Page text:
Two Republican-controlled Arizona counties this week declined to certify the results of the 2022 elections over concerns about voting issues in Maricopa County, The Associated Press reports.
Arizona voters elected Democratic Gov.-elect Katie Hobbs and re-elected Democratic Sen. Mark Kelly but the state attorney general race is headed for an automatic recount once all 15 counties and the secretary of state certifies the results.
A split vote by the board of supervisors in Mohave County on Monday delayed the certification of the county’s elections until the November 28 deadline.
The move came with an explicit vow to certify the results eventually, calling it a “political statement” to show how upset they were with the issues in Maricopa.
Two other Republican-dominated boards in Pinal and La Paz Counties voted to certify the results.
Unlike Mohave, officials in Cochise County have not promised to certify the results, though they set a meeting to consider it.
The two Republicans who make up a majority of the board demanded that the secretary of state prove that the vote-counting machines were legally certified.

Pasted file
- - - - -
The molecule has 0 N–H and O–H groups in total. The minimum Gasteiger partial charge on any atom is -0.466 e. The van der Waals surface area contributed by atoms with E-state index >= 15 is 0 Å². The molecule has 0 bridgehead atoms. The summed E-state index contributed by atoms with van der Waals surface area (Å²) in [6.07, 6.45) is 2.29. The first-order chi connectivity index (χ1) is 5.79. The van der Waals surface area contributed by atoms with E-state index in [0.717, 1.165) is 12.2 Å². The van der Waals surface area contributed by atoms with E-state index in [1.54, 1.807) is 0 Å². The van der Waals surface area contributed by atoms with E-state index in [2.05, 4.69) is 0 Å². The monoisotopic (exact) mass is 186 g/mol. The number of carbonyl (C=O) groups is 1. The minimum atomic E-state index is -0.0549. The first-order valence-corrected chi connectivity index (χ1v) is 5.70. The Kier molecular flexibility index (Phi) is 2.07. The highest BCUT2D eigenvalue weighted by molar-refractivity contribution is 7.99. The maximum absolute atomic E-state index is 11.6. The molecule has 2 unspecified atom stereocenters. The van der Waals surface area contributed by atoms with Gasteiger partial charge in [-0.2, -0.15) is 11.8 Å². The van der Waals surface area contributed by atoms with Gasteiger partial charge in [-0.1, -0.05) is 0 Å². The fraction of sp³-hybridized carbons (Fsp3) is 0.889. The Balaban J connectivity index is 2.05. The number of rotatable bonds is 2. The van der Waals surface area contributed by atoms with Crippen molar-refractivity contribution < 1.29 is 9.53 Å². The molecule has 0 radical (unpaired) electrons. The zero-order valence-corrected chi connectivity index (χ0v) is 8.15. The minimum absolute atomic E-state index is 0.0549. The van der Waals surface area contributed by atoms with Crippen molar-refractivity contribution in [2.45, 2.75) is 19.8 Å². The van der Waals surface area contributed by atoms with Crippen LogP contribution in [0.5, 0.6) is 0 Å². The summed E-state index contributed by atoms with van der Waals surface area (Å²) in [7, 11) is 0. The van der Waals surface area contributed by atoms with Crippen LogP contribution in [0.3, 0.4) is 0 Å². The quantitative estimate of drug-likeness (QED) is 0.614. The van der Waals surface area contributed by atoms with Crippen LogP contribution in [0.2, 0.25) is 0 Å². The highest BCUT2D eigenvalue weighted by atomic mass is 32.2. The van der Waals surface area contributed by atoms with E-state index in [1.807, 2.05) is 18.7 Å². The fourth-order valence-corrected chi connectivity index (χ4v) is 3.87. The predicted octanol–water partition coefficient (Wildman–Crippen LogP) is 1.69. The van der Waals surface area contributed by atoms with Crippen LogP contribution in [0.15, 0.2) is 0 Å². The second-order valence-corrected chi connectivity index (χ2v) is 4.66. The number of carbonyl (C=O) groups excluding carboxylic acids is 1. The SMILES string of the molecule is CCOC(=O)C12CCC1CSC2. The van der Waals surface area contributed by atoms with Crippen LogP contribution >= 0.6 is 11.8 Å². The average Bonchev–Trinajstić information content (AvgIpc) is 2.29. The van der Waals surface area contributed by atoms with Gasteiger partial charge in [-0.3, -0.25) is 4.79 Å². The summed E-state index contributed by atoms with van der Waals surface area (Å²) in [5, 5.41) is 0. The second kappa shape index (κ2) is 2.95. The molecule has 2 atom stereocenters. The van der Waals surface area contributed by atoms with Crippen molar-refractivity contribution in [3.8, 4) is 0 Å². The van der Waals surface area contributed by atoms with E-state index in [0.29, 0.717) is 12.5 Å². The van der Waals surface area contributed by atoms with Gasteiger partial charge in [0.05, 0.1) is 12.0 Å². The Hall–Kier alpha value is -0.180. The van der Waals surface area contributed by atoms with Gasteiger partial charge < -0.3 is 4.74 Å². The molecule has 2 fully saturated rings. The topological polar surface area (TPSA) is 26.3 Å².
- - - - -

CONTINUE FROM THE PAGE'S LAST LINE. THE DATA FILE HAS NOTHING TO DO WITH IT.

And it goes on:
The state elections director told the county the machines were certified but the officials sided with claims by a group that claimed the certifications had lapsed.
Elections Director Kori Lorick provided additional information on the certification on Monday and warned that the state would sue the county if they did not certify the votes.
County boards do not have the legal right to change the results or refuse to certify the election.
Lorick wrote to officials that if the certification is not received by December 5, the county’s votes will not be counted, which would boost Democrats in statewide races.
County officials have dismissed Republican conspiracy theories about vote tabulator issues in Maricopa, insisting that all legal ballots were ultimately counted.